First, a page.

Debts can eventuate from a number of practices including:

  • business credit
  • loan agreements
  • contracts
  • leases
  • guarantees
  • a range of other situations

It is important that you are aware that there are time limitations on recovery proceedings.

Lease Disputes

With most businesses operating out of leased premises, it is vitally important that you know your legal position in respect of your lease.

Without proper guidance lease disputes can result in excessive and costly outcomes. It is important that when you have an issue related to a lease that you seek proper legal advice. Here at Ramsden Lawyers we are experts in lease disputes.

Building and Construction

With the large scale domestic and commercial building work that is occurring on the Gold Coast, there is the potential for dispute. Where a dispute occurs, it is important that you obtain legal advice to resolve the dispute in a timely fashion so that you can move in or open your building on time and on budget. 

There are many issues that can arise in regard to building and construction including disputes between:

  • owners
  • contractors including electricians
  • professionals including architects and engineers
  • surveyors including quality surveyors
  • suppliers and manufacturers

PPSA Litigation

Securing personal property for credit is an integral part of Australian business and is now nationally regulated by the Personal Property Securities Act (‘PPSA’). 
The PPSA provides for the obtaining of a ‘security interest’ over most tangible and intangible non-land property and is accessible online at any time. Generally, a security interest is given as security under a:
•contract
•agreement 
•lease which secures payment 
•performance of an obligation

Consumer and Trader Disputes

The supply of goods or services in trade or commerce by a business is regulated under various laws. 
Often, consumers are unaware of their rights and businesses are unaware of their obligations. 
Examples of common consumer and trader disputes include:

  • defective goods such as appliances, furniture, clothes or food
  • defective work/ services such as car maintenance or a haircut
  • unpaid invoices
  • unpaid wages

Defamation, Media and Reputation Management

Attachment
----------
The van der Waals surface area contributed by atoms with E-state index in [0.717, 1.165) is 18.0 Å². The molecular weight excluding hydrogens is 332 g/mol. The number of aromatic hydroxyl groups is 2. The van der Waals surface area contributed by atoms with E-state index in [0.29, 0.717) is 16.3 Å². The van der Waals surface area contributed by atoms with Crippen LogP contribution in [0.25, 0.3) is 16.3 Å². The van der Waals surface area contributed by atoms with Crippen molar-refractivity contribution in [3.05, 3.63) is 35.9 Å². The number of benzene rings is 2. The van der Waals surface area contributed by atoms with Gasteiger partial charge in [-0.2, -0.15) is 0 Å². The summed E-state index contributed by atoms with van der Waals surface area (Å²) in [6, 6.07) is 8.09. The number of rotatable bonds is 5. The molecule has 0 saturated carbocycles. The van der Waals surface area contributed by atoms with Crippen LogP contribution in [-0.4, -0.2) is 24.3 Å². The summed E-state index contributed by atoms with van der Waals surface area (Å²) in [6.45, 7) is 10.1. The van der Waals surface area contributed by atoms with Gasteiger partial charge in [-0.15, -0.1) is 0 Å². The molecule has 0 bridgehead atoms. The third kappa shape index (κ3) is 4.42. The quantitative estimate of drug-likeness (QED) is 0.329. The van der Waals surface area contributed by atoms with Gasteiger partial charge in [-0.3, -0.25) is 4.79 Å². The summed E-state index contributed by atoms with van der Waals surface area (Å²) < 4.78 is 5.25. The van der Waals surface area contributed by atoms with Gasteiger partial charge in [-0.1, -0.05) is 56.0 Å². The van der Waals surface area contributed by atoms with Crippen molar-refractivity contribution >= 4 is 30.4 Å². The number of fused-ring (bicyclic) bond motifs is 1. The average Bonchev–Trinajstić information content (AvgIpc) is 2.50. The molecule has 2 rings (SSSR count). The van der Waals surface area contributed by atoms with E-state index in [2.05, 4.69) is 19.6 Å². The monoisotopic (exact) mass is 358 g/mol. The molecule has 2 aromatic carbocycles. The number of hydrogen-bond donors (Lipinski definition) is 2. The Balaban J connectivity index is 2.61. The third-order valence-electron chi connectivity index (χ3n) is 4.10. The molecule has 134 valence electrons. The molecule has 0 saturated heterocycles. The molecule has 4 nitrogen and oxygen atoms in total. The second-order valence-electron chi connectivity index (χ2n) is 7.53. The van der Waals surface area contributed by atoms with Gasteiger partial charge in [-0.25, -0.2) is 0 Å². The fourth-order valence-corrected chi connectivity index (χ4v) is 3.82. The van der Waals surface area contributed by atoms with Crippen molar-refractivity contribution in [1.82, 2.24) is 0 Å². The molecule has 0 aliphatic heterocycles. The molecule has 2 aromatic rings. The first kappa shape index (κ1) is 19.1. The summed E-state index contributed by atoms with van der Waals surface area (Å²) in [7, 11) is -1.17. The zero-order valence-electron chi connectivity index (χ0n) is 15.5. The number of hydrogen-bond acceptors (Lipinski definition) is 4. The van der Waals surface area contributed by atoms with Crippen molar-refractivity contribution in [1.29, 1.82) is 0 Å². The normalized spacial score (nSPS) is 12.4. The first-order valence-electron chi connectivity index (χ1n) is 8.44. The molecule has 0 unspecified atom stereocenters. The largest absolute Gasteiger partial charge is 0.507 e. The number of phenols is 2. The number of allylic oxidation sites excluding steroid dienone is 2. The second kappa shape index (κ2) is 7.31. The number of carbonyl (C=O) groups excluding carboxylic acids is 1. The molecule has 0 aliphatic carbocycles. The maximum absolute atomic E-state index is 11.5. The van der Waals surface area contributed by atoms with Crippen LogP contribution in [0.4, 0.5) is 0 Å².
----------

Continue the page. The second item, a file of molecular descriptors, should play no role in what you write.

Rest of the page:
Defamation is the publication of a statement to a third person about a person or corporation.
An action for defamation usually has three elements including:

  1. the matter must be published to a third person other than the plaintiff;
  2. the matter must be of and concerning the plaintiff; and
  3. the matter must be defamatory of the plaintiff.

In establishing these elements, the first two elements are a question of fact, while the third element is determined by considering whether an ordinary, reasonable person would on hearing, seeing or reading the material, think less of the person about whom the material is published. 
Both individuals and corporations can be defamed.

 Professional Negligence Disputes

In the provision of professional services, professionals are required to be reasonably competent and diligent. There are various laws to ensure that this standard of professionalism is maintained. 
Examples of who these standards apply to include:

  • land and property valuers
  • some business advisors
  • legal advisors including lawyers and solicitors
  • financial advisors including financial planners
  • accountants
  • fund managers
  • certain managers including managers of managed investment schemes
  • company directors and secretaries
  • many other professionals

Product Liability Disputes

We are experts in both plaintiff and defendant product liability disputes.
Not all products operate as intended. When a product does not operate as intended it can cause harm. 
There are various laws ensuring that manufacturers produce products that are safe and suitable. 
This duty covers most products offered for sale with the most common disputes arising due to:

  • consumer goods such as appliances, furniture, clothes and foods
  • machinery such as motor vehicles
  • technology products
  • chemicals
  • aviation
  • pharmaceuticals


Leave a Reply

Your email address will not be published. Required fields are marked *